What is Seasonal Affective Disorder?
SAD is characterised by a low mood you can’t shake off during the winter months. It can affect your emotional wellbeing so much that you lose interest in things you usually enjoy.
Different people can experience winter blues at different places on the spectrum – some may feel a bit down, while others may even have to take time off work. If you tend to have a low mood in the winter, read on for some helpful advice to beat SAD.
What causes Seasonal Affective Disorder?
SAD can be triggered by the lack of sunlight in winter. This affects levels of hormones (melatonin and serotonin) in the part of the brain that controls mood, sleep and appetite – in other words, our circadian rhythms.
What are the symptoms of Seasonal Affective Disorder?
Similar to depression, symptoms of SAD include some, but not necessarily all, of the following:
- Persistent low mood
- Loss of pleasure or interest in normal everyday activities
- Feelings of despair, guilt and worthlessness
- Lethargy (lacking in energy) and feeling sleepy during the day
- Sleeping for longer than normal and finding it hard to get up in the morning
- Craving carbohydrates and gaining weight
How to combat Seasonal Affective Disorder
- Go outside: Getting exposure to natural light is an easy way to boost your melatonin and serotonin levels.
- Get a light therapy lamp: Artificial light is more convenient for those dark mornings and light therapy is now included as part of the NICE (National Institute for Health and Care Excellence) guidelines.
- Stay connected: You may want to hide away during darker days, but meeting and keeping in touch with friends and family is a great way to lift your mood.
- Exercise regularly: Exercise releases endorphins, making you feel more positive, so it’s a great way to beat the winter blues. Even going for a walk at lunchtime every day can help.
Can my diet impact my mood?
Eating a balanced diet can help to stabilise your mood. Choose foods that release energy slowly and will help to keep your sugar levels steady. Slow-release energy foods include non-starchy vegetables (eg cauliflower, broccoli & spinach) brown rice, oats, cereals, nuts and seeds.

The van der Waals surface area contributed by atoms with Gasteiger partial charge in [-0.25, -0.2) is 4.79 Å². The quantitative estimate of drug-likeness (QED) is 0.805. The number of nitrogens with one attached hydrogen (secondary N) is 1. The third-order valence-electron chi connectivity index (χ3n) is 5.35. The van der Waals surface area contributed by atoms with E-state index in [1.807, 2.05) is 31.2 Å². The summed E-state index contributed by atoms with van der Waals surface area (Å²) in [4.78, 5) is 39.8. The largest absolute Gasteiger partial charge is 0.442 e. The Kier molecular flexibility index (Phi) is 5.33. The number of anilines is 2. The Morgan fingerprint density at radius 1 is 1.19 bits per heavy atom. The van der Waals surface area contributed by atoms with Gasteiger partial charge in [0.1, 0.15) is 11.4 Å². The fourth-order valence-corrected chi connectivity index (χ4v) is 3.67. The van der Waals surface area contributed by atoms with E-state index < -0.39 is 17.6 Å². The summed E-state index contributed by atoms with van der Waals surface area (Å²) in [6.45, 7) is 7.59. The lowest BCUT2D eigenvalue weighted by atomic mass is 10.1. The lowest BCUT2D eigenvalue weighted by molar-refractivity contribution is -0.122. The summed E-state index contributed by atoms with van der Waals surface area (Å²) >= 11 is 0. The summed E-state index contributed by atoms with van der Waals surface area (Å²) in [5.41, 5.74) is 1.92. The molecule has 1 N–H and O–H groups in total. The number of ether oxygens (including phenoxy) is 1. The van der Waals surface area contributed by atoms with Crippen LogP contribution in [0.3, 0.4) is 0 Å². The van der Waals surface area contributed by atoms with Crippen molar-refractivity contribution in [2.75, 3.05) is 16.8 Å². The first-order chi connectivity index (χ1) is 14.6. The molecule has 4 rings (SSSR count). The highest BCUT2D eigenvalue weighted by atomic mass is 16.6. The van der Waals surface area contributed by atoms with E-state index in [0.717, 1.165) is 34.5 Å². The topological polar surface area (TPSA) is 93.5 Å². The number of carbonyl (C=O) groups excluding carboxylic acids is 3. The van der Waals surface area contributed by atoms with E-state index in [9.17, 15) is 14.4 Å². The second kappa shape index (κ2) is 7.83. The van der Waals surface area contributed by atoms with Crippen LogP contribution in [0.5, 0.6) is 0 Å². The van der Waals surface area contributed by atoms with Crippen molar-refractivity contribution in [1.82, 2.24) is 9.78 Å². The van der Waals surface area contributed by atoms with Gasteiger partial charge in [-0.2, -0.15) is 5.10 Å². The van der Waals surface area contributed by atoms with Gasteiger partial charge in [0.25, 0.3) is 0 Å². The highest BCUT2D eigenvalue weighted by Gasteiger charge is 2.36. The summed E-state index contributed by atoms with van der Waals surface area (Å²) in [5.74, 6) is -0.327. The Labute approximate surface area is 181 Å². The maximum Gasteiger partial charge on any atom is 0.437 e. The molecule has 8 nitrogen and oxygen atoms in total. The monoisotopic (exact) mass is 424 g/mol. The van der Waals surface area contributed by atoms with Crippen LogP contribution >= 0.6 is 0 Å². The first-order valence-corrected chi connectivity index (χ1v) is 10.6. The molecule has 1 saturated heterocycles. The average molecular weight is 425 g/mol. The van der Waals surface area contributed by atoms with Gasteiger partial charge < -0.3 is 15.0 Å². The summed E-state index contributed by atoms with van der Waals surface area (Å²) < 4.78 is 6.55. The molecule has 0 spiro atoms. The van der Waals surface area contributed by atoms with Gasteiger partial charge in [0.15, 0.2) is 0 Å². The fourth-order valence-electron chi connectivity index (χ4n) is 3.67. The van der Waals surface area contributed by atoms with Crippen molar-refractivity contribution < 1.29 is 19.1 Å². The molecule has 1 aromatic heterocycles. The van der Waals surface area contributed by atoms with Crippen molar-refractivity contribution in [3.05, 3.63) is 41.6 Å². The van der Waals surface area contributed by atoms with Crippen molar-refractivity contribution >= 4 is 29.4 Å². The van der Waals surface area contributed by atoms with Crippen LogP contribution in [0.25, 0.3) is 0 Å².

Be aware of carb cravings as these may cause weight gain, which may lower your mood further. Links have been made between a lack of vitamin D and depression, so try and eat foods that are rich in vitamin D, such as eggs and fatty fish (salmon, tuna, sardines, rainbow trout).
How CBT can help with SAD
Cognitive Behavioural Therapy (CBT) helps people change the way they feel and act by shifting the way in which they perceive a situation, so it can help identify, challenge and change unhelpful cycles brought on by the winter months. For example, if a person with SAD says they ‘hate’ the cold winter, they may often respond by hibernating from the world, meaning they get less exposure to sunlight, social contact, enjoyable activity and exercise all of which can maintain low mood and increase unhelpful thinking such as ‘I have nothing to look forward to’. CBT can help break these vicious cycles associated with SAD.
Can we manage seasonal affective disorder?
Seasonal affective disorder is manageable, there are many things you can try to reduce your symptoms and feel happier and healthier in winter. If you’re experiencing low moods, don’t be afraid to speak to somebody about it – whether that’s your friends, family or a healthcare professional such as your GP.
Article by Gosia Bowling. Original article from Nuffield Health